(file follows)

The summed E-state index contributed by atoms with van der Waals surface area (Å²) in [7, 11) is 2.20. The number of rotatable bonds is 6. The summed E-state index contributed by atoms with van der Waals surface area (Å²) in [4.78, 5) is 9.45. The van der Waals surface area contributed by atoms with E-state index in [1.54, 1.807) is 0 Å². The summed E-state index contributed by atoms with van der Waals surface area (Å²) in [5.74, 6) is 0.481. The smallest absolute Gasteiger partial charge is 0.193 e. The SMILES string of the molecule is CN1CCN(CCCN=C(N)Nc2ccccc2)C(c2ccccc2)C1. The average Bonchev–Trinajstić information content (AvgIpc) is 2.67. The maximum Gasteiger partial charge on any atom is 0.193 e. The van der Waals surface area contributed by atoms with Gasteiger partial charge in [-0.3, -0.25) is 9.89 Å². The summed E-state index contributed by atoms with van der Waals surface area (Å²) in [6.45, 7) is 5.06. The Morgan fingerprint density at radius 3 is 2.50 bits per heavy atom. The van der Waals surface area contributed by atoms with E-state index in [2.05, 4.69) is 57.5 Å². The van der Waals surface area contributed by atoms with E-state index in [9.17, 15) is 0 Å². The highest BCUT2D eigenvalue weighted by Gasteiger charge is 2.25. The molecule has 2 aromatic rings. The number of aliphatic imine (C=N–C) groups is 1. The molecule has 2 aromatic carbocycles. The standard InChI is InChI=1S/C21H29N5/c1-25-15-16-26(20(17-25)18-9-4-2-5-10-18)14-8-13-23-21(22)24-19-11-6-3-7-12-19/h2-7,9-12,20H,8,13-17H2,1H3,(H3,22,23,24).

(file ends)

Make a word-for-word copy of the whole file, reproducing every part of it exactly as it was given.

The summed E-state index contributed by atoms with van der Waals surface area (Å²) in [7, 11) is 2.20. The number of rotatable bonds is 6. The summed E-state index contributed by atoms with van der Waals surface area (Å²) in [4.78, 5) is 9.45. The van der Waals surface area contributed by atoms with E-state index in [1.54, 1.807) is 0 Å². The summed E-state index contributed by atoms with van der Waals surface area (Å²) in [5.74, 6) is 0.481. The smallest absolute Gasteiger partial charge is 0.193 e. The SMILES string of the molecule is CN1CCN(CCCN=C(N)Nc2ccccc2)C(c2ccccc2)C1. The average Bonchev–Trinajstić information content (AvgIpc) is 2.67. The maximum Gasteiger partial charge on any atom is 0.193 e. The van der Waals surface area contributed by atoms with Gasteiger partial charge in [-0.3, -0.25) is 9.89 Å². The summed E-state index contributed by atoms with van der Waals surface area (Å²) in [6.45, 7) is 5.06. The Morgan fingerprint density at radius 3 is 2.50 bits per heavy atom. The van der Waals surface area contributed by atoms with E-state index in [2.05, 4.69) is 57.5 Å². The van der Waals surface area contributed by atoms with E-state index in [9.17, 15) is 0 Å². The highest BCUT2D eigenvalue weighted by Gasteiger charge is 2.25. The molecule has 2 aromatic rings. The number of aliphatic imine (C=N–C) groups is 1. The molecule has 2 aromatic carbocycles. The standard InChI is InChI=1S/C21H29N5/c1-25-15-16-26(20(17-25)18-9-4-2-5-10-18)14-8-13-23-21(22)24-19-11-6-3-7-12-19/h2-7,9-12,20H,8,13-17H2,1H3,(H3,22,23,24).